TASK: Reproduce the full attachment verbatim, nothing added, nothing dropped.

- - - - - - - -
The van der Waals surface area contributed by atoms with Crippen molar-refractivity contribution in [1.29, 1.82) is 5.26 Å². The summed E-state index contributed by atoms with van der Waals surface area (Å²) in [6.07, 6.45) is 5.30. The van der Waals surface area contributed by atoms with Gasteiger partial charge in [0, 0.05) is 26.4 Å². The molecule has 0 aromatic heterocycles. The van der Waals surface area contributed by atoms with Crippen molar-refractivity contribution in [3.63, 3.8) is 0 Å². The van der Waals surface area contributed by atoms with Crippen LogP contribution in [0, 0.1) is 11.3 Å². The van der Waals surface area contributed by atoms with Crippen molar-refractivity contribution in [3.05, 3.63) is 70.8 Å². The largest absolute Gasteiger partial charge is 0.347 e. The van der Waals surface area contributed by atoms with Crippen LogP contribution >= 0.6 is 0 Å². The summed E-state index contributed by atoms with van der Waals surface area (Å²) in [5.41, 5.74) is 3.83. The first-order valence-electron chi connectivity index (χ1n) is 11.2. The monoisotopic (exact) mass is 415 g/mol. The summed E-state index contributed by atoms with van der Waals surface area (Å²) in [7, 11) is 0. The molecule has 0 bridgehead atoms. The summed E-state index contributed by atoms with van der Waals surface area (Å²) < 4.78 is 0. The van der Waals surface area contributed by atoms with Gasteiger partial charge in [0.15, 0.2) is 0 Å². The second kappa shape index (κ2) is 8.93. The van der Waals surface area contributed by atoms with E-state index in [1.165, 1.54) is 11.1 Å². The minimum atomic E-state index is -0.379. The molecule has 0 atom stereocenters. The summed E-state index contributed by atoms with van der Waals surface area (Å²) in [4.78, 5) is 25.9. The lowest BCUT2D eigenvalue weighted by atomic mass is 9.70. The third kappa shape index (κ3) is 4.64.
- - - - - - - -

The van der Waals surface area contributed by atoms with Crippen molar-refractivity contribution in [1.29, 1.82) is 5.26 Å². The summed E-state index contributed by atoms with van der Waals surface area (Å²) in [6.07, 6.45) is 5.30. The van der Waals surface area contributed by atoms with Gasteiger partial charge in [0, 0.05) is 26.4 Å². The molecule has 0 aromatic heterocycles. The van der Waals surface area contributed by atoms with Crippen molar-refractivity contribution in [3.63, 3.8) is 0 Å². The van der Waals surface area contributed by atoms with Crippen LogP contribution in [0, 0.1) is 11.3 Å². The van der Waals surface area contributed by atoms with Crippen molar-refractivity contribution in [3.05, 3.63) is 70.8 Å². The largest absolute Gasteiger partial charge is 0.347 e. The van der Waals surface area contributed by atoms with Crippen LogP contribution >= 0.6 is 0 Å². The summed E-state index contributed by atoms with van der Waals surface area (Å²) in [5.41, 5.74) is 3.83. The first-order valence-electron chi connectivity index (χ1n) is 11.2. The monoisotopic (exact) mass is 415 g/mol. The summed E-state index contributed by atoms with van der Waals surface area (Å²) in [7, 11) is 0. The molecule has 0 bridgehead atoms. The summed E-state index contributed by atoms with van der Waals surface area (Å²) < 4.78 is 0. The van der Waals surface area contributed by atoms with Gasteiger partial charge in [0.15, 0.2) is 0 Å². The second kappa shape index (κ2) is 8.93. The van der Waals surface area contributed by atoms with E-state index in [1.165, 1.54) is 11.1 Å². The minimum atomic E-state index is -0.379. The molecule has 0 atom stereocenters. The summed E-state index contributed by atoms with van der Waals surface area (Å²) in [4.78, 5) is 25.9. The lowest BCUT2D eigenvalue weighted by atomic mass is 9.70. The third kappa shape index (κ3) is 4.64.